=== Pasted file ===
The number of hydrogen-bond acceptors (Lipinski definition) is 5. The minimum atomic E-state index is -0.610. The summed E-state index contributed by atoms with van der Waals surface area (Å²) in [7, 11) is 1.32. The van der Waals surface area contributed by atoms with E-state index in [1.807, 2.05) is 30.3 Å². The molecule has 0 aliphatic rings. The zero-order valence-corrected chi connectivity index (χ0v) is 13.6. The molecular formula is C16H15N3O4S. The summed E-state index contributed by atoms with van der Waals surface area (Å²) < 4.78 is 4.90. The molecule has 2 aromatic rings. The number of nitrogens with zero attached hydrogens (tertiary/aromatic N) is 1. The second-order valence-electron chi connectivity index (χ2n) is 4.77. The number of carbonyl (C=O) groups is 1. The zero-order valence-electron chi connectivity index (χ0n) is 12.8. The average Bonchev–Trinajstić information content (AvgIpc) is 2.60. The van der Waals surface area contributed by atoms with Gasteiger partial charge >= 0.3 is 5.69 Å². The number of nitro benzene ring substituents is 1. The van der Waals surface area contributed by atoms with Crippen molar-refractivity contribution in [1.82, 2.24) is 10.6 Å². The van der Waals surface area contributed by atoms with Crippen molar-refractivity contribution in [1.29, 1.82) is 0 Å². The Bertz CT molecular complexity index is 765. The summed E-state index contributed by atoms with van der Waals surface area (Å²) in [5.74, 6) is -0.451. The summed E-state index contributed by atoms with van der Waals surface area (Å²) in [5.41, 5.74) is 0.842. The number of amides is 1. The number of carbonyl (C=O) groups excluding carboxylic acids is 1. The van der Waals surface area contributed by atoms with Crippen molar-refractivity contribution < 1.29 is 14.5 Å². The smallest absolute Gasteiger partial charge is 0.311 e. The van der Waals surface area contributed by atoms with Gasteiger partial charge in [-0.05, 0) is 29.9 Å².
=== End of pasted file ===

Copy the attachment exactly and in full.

The number of hydrogen-bond acceptors (Lipinski definition) is 5. The minimum atomic E-state index is -0.610. The summed E-state index contributed by atoms with van der Waals surface area (Å²) in [7, 11) is 1.32. The van der Waals surface area contributed by atoms with E-state index in [1.807, 2.05) is 30.3 Å². The molecule has 0 aliphatic rings. The zero-order valence-corrected chi connectivity index (χ0v) is 13.6. The molecular formula is C16H15N3O4S. The summed E-state index contributed by atoms with van der Waals surface area (Å²) < 4.78 is 4.90. The molecule has 2 aromatic rings. The number of nitrogens with zero attached hydrogens (tertiary/aromatic N) is 1. The second-order valence-electron chi connectivity index (χ2n) is 4.77. The number of carbonyl (C=O) groups is 1. The zero-order valence-electron chi connectivity index (χ0n) is 12.8. The average Bonchev–Trinajstić information content (AvgIpc) is 2.60. The van der Waals surface area contributed by atoms with Gasteiger partial charge >= 0.3 is 5.69 Å². The number of nitro benzene ring substituents is 1. The van der Waals surface area contributed by atoms with Crippen molar-refractivity contribution in [1.82, 2.24) is 10.6 Å². The van der Waals surface area contributed by atoms with Crippen molar-refractivity contribution in [1.29, 1.82) is 0 Å². The Bertz CT molecular complexity index is 765. The summed E-state index contributed by atoms with van der Waals surface area (Å²) in [5.74, 6) is -0.451. The summed E-state index contributed by atoms with van der Waals surface area (Å²) in [5.41, 5.74) is 0.842. The number of amides is 1. The number of carbonyl (C=O) groups excluding carboxylic acids is 1. The van der Waals surface area contributed by atoms with Crippen molar-refractivity contribution < 1.29 is 14.5 Å². The smallest absolute Gasteiger partial charge is 0.311 e. The van der Waals surface area contributed by atoms with Gasteiger partial charge in [-0.05, 0) is 29.9 Å².